Another day lost to the rambling nonsense from the roaming mind of an overworked college student. I spent my day walking the zig zag paths that cross campus, admiring the flow of people oblivious to my presence. That's the way it always is, just as I see no one who does not cross my line of vision, and then they are as quickly forgotten as not. It bothers me sometimes, all the lives I see unfolding before me while knowing nothing more than the fact that they are there. All the faces look the same. Ears to cell phones, headbands and pony tails, high heels, trench coats, mirrored sunglasses. Too much eyeliner. The superficial things that strike me as I run between classes. Wow, he's taller than the tree he's standing by. Damn, her head barely reaches my elbow. Nice shoes.

Class ended early two times out of six today, and late the rest. Thankfully the second early (and final) dismissal was a notably long one, as I finished the day at 2:30 instead of 5. That was promising.

I wandered over to the caf to get some food, had to go all the way to South Quad since it was past normal hours. I waited patiently, hidden behind my sunglasses, then handed the chef-of-the-afternoon my order. He started a conversation, I followed along for a bit. I think my shirt's neckline was the object of his gaze, and perhaps the cause of interest in the first place. I tried hard not to look down, because I knew it couldn't be that bad. Being the stick that I am there's not much to show anyway.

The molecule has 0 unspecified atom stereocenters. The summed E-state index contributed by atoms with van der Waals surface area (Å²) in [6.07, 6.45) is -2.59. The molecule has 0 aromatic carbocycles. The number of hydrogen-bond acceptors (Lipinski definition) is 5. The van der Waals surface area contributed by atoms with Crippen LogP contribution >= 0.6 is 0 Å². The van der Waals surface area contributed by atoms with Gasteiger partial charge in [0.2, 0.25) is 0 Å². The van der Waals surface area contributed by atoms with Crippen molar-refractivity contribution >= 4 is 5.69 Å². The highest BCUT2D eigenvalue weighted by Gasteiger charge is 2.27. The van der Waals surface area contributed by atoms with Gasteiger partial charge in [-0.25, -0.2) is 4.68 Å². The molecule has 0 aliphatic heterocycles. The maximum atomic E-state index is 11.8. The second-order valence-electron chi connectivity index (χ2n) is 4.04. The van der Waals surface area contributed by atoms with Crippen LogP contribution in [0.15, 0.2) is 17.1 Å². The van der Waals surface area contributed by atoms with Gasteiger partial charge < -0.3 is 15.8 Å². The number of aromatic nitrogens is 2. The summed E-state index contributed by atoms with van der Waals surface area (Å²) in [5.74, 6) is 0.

My food was done faster than ever, and I drank my red Mountain Dew while reading Children of Dune, lost in bliss for two hours. It was the first time I'd touched a book of leisure in months. It was fascinating. I could barely tear myself away long enough to clear the table and head back to my dorm.

As I was rummaging through my hard drive (as I tend to do when bored), I came across an essay I had written for a long-forgotten humanities class back in high school. The purpose of it eludes me, as it does not seem like a traditional assignment, but here it is nonetheless. It matched the day's pensive mood: